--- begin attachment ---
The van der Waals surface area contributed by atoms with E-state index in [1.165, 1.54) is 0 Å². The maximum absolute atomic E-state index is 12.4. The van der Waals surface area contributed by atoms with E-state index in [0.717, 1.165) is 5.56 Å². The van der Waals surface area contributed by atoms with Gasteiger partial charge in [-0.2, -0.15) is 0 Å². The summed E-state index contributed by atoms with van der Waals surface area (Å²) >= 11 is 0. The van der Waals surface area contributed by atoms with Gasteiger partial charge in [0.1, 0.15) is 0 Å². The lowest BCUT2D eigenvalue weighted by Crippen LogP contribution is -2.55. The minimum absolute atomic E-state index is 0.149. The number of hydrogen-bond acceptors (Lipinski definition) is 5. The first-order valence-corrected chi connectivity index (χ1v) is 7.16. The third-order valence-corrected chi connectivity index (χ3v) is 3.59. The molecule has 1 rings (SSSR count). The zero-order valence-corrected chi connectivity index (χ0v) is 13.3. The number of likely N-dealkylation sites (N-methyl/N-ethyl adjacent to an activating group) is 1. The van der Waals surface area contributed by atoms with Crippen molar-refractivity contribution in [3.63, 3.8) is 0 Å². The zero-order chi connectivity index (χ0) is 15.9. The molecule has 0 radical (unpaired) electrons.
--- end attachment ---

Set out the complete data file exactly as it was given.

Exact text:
The van der Waals surface area contributed by atoms with E-state index in [1.165, 1.54) is 0 Å². The maximum absolute atomic E-state index is 12.4. The van der Waals surface area contributed by atoms with E-state index in [0.717, 1.165) is 5.56 Å². The van der Waals surface area contributed by atoms with Gasteiger partial charge in [-0.2, -0.15) is 0 Å². The summed E-state index contributed by atoms with van der Waals surface area (Å²) >= 11 is 0. The van der Waals surface area contributed by atoms with Gasteiger partial charge in [0.1, 0.15) is 0 Å². The lowest BCUT2D eigenvalue weighted by Crippen LogP contribution is -2.55. The minimum absolute atomic E-state index is 0.149. The number of hydrogen-bond acceptors (Lipinski definition) is 5. The first-order valence-corrected chi connectivity index (χ1v) is 7.16. The third-order valence-corrected chi connectivity index (χ3v) is 3.59. The molecule has 1 rings (SSSR count). The zero-order valence-corrected chi connectivity index (χ0v) is 13.3. The number of likely N-dealkylation sites (N-methyl/N-ethyl adjacent to an activating group) is 1. The van der Waals surface area contributed by atoms with Crippen molar-refractivity contribution in [3.63, 3.8) is 0 Å². The zero-order chi connectivity index (χ0) is 15.9. The molecule has 0 radical (unpaired) electrons.